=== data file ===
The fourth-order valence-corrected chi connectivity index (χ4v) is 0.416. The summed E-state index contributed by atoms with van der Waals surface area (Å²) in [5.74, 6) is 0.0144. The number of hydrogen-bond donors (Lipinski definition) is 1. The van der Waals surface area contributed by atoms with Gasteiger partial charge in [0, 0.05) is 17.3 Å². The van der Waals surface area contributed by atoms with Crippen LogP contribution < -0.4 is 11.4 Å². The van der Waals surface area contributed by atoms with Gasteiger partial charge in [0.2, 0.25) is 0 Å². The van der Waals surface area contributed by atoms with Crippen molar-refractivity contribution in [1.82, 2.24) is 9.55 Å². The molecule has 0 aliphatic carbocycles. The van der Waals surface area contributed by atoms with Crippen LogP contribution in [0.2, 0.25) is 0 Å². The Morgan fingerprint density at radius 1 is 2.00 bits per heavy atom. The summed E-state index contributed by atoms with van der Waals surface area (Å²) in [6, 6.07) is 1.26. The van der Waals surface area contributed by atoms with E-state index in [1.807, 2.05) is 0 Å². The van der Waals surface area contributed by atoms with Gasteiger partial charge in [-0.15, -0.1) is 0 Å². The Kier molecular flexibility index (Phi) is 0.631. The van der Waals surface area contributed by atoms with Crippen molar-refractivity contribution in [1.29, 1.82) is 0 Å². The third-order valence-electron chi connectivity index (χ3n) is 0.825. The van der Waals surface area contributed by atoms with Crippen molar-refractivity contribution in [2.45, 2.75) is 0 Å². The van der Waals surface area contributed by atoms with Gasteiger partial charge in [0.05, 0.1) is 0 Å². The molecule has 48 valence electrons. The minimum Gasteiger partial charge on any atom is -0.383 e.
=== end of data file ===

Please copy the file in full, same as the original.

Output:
The fourth-order valence-corrected chi connectivity index (χ4v) is 0.416. The summed E-state index contributed by atoms with van der Waals surface area (Å²) in [5.74, 6) is 0.0144. The number of hydrogen-bond donors (Lipinski definition) is 1. The van der Waals surface area contributed by atoms with Gasteiger partial charge in [0, 0.05) is 17.3 Å². The van der Waals surface area contributed by atoms with Crippen LogP contribution < -0.4 is 11.4 Å². The van der Waals surface area contributed by atoms with Gasteiger partial charge in [0.2, 0.25) is 0 Å². The van der Waals surface area contributed by atoms with Crippen molar-refractivity contribution in [1.82, 2.24) is 9.55 Å². The molecule has 0 aliphatic carbocycles. The van der Waals surface area contributed by atoms with Crippen LogP contribution in [0.2, 0.25) is 0 Å². The Morgan fingerprint density at radius 1 is 2.00 bits per heavy atom. The summed E-state index contributed by atoms with van der Waals surface area (Å²) in [6, 6.07) is 1.26. The van der Waals surface area contributed by atoms with E-state index in [1.807, 2.05) is 0 Å². The van der Waals surface area contributed by atoms with Gasteiger partial charge in [-0.15, -0.1) is 0 Å². The Kier molecular flexibility index (Phi) is 0.631. The van der Waals surface area contributed by atoms with Crippen molar-refractivity contribution in [1.29, 1.82) is 0 Å². The third-order valence-electron chi connectivity index (χ3n) is 0.825. The van der Waals surface area contributed by atoms with Crippen molar-refractivity contribution in [2.45, 2.75) is 0 Å². The van der Waals surface area contributed by atoms with Gasteiger partial charge in [0.05, 0.1) is 0 Å². The molecule has 48 valence electrons. The minimum Gasteiger partial charge on any atom is -0.383 e.